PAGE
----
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‘Slender’ Megalodon shark research from DePaul paleobiologist makes waves

Professor Kenshu Shimada and two former students co-author new study

Ken Shimada holding a shark tooth
DePaul University paleobiologist Kenshu Shimada holds a tooth of an extinct shark Otodus megalodon, or the so-called “Meg” or megatooth shark. (DePaul University/Randall Spriggs)
From movie screens to science labs, the prehistoric Megalodon shark, formally known as Otodus megalodon, has gained many fans and followers. DePaul University Professor Kenshu Shimada in the Department of Environmental Science and Studies and Department of Biological Sciences has been trying to decipher the biology of the gigantic shark since he was a teenager.

This week, his newest research is making waves, showing O. megalodon was a more slender shark than previous studies suggested. The megatooth shark is often depicted as being a monstrous version of the modern great white shark, but no full skeleton of the creature exists. The breakthrough study is published in the peer-reviewed scientific journal “Palaeontologia Electronica,” and the news has been picked up by more than 400 media outlets, including CNN, Science News, and Forbes.​ Stephen Colbert even mentioned the research​ in a "Late Night" segment on science.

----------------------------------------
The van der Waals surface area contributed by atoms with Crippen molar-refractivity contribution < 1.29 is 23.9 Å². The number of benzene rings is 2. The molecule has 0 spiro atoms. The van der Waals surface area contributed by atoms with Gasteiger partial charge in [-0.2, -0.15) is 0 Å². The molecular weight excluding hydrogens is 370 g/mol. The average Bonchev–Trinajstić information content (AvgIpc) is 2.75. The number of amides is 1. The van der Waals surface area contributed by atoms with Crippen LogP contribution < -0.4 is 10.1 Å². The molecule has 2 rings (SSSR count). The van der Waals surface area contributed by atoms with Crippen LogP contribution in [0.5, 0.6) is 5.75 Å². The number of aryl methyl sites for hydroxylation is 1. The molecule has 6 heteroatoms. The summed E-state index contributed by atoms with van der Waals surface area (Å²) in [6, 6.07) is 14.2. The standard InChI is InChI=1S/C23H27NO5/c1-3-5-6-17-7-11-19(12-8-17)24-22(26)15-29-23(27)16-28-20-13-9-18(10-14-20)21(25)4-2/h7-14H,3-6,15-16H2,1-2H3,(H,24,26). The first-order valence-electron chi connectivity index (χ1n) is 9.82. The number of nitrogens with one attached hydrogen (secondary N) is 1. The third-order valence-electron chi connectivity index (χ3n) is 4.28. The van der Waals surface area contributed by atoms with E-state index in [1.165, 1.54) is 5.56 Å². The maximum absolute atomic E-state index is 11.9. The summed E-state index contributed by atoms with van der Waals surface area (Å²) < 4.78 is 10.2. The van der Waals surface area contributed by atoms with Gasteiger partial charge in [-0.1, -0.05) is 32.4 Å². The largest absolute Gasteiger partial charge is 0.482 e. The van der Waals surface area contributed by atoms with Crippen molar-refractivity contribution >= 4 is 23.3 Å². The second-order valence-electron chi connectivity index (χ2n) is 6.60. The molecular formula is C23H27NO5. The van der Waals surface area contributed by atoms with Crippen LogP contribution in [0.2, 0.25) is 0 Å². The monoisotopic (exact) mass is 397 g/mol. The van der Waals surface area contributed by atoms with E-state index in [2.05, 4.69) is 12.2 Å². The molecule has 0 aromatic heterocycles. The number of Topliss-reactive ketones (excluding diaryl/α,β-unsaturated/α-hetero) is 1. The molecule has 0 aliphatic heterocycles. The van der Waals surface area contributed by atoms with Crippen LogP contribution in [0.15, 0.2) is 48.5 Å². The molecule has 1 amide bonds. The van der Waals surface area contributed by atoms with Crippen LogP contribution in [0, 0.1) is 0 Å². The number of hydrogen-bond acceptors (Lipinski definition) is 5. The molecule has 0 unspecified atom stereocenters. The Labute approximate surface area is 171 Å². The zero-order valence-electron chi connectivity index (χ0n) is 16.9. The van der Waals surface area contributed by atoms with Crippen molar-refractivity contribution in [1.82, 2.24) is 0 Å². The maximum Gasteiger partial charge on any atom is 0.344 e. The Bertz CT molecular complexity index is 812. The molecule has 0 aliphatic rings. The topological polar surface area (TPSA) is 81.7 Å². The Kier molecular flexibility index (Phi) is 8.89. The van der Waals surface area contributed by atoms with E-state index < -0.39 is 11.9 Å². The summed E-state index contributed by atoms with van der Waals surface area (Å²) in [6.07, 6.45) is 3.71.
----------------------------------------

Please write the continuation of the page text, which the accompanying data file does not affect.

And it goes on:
“The remarkably simple evidence that O. megalodon had a more slender body than the great white shark was hidden in plain sight,” says Shimada, senior author of the study. A team of 26 international shark researchers contributed to the new findings, particularly noticing in the literature a discrepancy between the actual measured total length of an O. megalodon vertebral column and the length estimate made for that specific vertebral specimen based on the modern great white shark.

“The new study strongly suggests that the body form of O. megalodon was not merely a larger version of the modern great white shark,” notes Phillip Sternes, who studied with Shimada and earned his master’s degree from DePaul. Sternes is the first author of the study and a Ph.D. candidate at the University of California, Riverside. The international team also includes DePaul alum Jake Wood.

Contrary to the previous studies on the body form of O. megalodon and some misrepresentations in the media, Shimada says the new study offers the simplest possible evidence, based on the presently available fossil record, without any circular logic or extra assumptions. “The evidence is ‘almost too simple’ to the point that it does not even require any sophisticated analyses or statistical tests,” says Shimada.

“Despite the major scientific advancement in our new study, the fact that we still don’t know exactly how O. megalodon looked keeps our imagination going,” Shimada says. “The continued mystery like this makes paleontology, the study of prehistoric life, a fascinating and exciting scientific field.” 

Read the full press release on the DePaul Newsroom.